But, being the contrarian that I am, I'm here to tell you why that should not scare you off.
First, let's take a look at the growth of e-commerce across the region.
The fact that e-commerce is only just starting to catch on in LATAM means two important things:
1) It has huge potential for growth
2) Competition is still low
I'm always amused at how bad the marketing and advertising is in Latin American countries. With the exception of Brazil and Mexico, it is a train wreck. One common theme is for advertising companies to simply copy popular American campaigns and apply them to... well, anything.
For instance, on several occasions I've seen the phrase "What happens in Vegas, stays in Vegas" translated to market everything from popular nightclub chains to affluent residential areas (lo que pasa en ____ se queda en ____).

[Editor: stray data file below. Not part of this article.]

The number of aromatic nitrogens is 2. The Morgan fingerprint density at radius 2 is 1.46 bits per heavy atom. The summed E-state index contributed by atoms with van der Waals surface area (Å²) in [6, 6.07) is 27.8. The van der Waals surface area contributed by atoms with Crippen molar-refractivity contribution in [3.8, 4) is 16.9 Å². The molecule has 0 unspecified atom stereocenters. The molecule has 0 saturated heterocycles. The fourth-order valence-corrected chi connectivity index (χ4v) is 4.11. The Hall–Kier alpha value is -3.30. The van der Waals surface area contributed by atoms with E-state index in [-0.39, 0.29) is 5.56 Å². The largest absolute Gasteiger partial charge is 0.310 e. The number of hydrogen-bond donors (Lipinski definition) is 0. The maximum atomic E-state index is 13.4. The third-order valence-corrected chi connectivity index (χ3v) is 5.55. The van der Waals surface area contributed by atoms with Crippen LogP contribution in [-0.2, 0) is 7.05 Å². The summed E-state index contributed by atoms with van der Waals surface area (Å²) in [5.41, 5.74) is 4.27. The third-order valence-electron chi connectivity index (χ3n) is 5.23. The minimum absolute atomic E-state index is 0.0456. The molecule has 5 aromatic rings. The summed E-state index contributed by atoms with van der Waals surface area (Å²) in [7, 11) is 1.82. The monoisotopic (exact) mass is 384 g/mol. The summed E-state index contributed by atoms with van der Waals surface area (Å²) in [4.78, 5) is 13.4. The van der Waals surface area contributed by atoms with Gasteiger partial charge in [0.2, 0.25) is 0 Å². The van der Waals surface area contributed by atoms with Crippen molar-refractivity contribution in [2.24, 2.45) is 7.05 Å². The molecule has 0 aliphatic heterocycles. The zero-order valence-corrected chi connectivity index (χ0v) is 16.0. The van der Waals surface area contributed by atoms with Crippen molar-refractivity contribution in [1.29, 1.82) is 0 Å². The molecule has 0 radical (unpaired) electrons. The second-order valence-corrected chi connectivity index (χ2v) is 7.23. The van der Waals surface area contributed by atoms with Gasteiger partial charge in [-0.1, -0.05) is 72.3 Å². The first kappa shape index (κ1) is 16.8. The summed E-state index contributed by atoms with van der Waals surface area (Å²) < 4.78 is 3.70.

Websites for some of the biggest and most successful regional companies still look like they were built 20 years ago.
Large beauty salons will put out a blown-up, out-of-focus picture of Britney Spears or Nicole Kidman to advertise their services.
The bar is really, really low.
This is slowly changing as increased competition in major industries is forcing companies to up their game, but it is still nowhere near on the level that we see in North America or Europe.
In terms of marketing, it's like taking a time machine back 10-15 years.
With the right product, intermediate knowledge of SEO, Facebook/Google Ads and Instagram, along with a basic cultural understanding of your target market, you'll kill it down here much easier than you ever could in the United States.
disadvantages and advantages